Book Review: The Book of Forgotten Authors

The Book of Forgotten Authors, by Christopher Fowler, is a book for bibliophiles. It offers the reader details and anecdotes on ninety-nine authors who were once hugely popular and are now no longer in print. It is a very personal selection. The author admits that some of those chosen produced work that was predictable and not particularly well written, yet it has a charm that he finds appealing. Others he dismisses. Of Georgette Heyer and Eleanor Hibbert he opines that they wrote novels packaged in

“the kind of pastel covers no man would ever pick up.”

Really?

Each author listed is necessarily given just a few pages. Although superficial this is enough to provide a flavour of why they became popular before sinking into obscurity. Interspersed with the listings are commentaries such as ‘The Forgotten Books of Charles Dickens’ and ‘The Forgotten Booker Winners’. Although esoteric in places these make for interesting reading.

From some of the quotes provided I would suggest many of these authors deserve to stay forgotten, yet this reaction demonstrates just how personal individual reading experiences can be. In talking of the suspense writer Charlotte Armstrong:

“sometimes you want to wring the necks of her protagonists for picking the one option that will get them into deeper trouble. But hey, bad choices make good stories.”

I’m not sure that I agree.

The book is written with a deft and humorous touch. It is also moving in places. The chapter on Polly Hope was a particular favourite.

It is not so much the quality of the literature produced by these forgotten authors as their passing popularity that warrants their inclusion. Tastes change over time as do readers’ offence radars; authors can be sidelined when their evocative voice grates modern sensibilities.

I did not always agree with the conclusions the author reaches. The Forgotten Queens of Suspense opens with

“Ignored, underrated, overlooked or taken for granted, the women who wrote popular fiction for a living were often simply grateful to be published at all.”

This sounded familiar. The author is more generous suggesting

“Today women read more than men, and female authors have finally been accorded the prestige they always deserved.”

If only this were truly the case.

The output of many of the authors listed was prodigious, especially compared to current expectations. Like today some was also abtruse. Thomas Love Peacock is described as an acquired taste, seemingly for good reason. In writing of his tome Nightmare Abbey:

“it seems best to stumble from one page to the next and merely enjoy the juxtaposition of words”

“the book doesn’t so much end as stop. My paperback version is so old that some of the pages fell out, and it didn’t feel entirely necessary to put them back in the right order.”

Do authors such as this deserve a reprint?

There are scathing comments about readers who are described as ‘intellectually inert’. As an example, the author clearly dislikes the once popular little book, Jonathan Livingston Seagull. When a teenager I found this uplifting. Perhaps my more jaded, aged eye would not agree but at the time of reading it did its job and connected.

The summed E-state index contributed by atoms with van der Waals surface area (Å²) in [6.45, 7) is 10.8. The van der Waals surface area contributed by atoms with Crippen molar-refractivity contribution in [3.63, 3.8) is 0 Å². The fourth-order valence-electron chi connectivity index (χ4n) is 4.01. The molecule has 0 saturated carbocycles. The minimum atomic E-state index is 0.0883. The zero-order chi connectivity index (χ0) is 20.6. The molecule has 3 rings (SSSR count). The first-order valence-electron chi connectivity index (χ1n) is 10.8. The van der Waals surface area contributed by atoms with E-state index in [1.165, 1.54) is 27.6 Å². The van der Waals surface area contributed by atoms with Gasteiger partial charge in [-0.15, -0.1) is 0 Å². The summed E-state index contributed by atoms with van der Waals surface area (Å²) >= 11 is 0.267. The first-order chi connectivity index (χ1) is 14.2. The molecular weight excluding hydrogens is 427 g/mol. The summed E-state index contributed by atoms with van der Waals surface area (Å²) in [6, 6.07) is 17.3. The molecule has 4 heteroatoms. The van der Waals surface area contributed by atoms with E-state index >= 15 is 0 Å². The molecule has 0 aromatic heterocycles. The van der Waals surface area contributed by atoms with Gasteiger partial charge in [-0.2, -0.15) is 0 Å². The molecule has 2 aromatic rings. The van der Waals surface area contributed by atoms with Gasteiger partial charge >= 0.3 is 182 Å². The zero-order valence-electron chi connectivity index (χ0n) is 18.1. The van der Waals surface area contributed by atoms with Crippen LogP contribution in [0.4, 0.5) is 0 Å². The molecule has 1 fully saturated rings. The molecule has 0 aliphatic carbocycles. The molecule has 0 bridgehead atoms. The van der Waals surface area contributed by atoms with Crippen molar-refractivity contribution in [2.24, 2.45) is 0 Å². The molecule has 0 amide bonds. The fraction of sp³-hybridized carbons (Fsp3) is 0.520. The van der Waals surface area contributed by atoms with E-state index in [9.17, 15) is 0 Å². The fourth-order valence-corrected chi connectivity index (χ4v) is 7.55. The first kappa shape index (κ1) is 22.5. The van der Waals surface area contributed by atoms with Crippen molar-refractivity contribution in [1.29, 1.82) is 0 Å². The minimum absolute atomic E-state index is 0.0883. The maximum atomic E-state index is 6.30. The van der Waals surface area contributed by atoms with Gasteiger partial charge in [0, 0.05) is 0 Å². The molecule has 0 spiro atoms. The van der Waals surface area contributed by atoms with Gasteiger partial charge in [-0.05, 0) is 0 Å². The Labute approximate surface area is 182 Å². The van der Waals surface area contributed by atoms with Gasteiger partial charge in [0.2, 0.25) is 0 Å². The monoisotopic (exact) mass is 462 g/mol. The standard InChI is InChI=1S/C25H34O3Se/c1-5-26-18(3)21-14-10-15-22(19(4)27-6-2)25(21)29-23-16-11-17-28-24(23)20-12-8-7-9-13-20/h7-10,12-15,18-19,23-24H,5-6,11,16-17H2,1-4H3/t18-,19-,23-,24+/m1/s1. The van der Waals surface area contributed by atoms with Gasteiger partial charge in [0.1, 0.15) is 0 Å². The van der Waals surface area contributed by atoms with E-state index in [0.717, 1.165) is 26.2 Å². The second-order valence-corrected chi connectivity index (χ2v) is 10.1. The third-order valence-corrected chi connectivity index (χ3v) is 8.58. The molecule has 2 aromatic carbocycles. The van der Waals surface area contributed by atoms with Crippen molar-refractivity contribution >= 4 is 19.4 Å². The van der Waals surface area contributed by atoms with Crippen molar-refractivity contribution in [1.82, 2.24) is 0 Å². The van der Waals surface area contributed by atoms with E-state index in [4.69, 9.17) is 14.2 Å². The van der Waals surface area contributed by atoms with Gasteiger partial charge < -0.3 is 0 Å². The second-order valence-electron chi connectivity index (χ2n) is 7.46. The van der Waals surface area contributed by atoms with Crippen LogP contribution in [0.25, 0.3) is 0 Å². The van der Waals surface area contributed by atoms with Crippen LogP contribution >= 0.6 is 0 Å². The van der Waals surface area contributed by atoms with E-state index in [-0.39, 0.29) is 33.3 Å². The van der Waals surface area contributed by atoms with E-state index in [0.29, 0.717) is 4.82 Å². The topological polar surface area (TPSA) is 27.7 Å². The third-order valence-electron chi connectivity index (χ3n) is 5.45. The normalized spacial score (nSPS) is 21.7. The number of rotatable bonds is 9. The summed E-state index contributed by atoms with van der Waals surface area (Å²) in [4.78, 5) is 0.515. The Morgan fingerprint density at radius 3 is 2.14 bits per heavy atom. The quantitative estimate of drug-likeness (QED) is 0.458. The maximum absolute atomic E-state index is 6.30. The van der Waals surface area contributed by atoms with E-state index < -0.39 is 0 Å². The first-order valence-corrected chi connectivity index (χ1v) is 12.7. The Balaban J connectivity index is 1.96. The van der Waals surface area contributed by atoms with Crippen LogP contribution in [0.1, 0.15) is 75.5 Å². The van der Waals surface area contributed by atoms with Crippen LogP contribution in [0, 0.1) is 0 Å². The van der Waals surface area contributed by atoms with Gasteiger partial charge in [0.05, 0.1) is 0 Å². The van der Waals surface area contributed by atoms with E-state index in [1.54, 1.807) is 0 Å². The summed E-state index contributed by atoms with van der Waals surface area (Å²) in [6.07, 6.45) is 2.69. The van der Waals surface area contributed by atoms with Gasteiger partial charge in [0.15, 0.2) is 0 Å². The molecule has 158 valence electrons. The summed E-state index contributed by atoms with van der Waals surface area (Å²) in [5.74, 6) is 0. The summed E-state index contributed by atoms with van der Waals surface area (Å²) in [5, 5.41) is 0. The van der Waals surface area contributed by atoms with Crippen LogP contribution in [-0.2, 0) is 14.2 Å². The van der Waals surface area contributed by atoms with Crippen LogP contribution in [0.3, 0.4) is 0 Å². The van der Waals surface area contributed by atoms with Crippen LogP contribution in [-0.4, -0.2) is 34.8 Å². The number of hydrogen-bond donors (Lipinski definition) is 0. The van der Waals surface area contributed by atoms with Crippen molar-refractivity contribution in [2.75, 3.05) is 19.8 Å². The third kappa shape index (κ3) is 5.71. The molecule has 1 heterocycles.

The author writes kinder words on the renowned Dan Brown:

“The real sin of bad writing is being boring, and Mr Brown is certainly never that.”

Well, he bored me.

Of course, agreeing with the author’s point of view is not the point. What this book offers is a window into the vagaries of the publishing world and its readership, the changing tastes and fickle loyalties. It is packaged in a way that makes it perfect for dipping into and refering back to over time.

I welcomed the insights into the ever evolving literary world, its discoveries and appropriations, pretensions and fads. So much has changed and yet much remains the same. As a great author, who has not been forgotten, once wrote: a man is not dead while his name is still spoken. For these ninety-nine, Mr Fowler could be a lifesaver.

My copy of this book was provided gratis by the author, riverrun.

This post is a stop on The Book of Forgotten Authors Blog Tour. Do check out the other blogs taking part, detailed below.

Gig Review: The Inaugural Bath Book Bash

bathbrewhouse

There are many aspects of corporate culture that I was happy to leave behind when I resigned from my job in the IT department of a large, financial services company:

  • Team Building Days;
  • Ice Breaker Games;
  • Role Play;
  • Networking.

Why then did I choose to attend an event that would require me to walk alone into an unknown pub and introduce myself to strangers with whom I would be expected to mingle and chat for an evening? A couple of words explain all – book people. In my experience book people are lovely and the more of them I have in my life the better.

The inaugural Bath Book Bash was organised by  Jennifer Vennall, a writer and final year publishing student at Bath Spa University. Aided and abetted by Sam Missingham she had offered to help grow the concept of the Book Bash outside of London. If the number of people attending last night was anything to go by, this is a popular idea.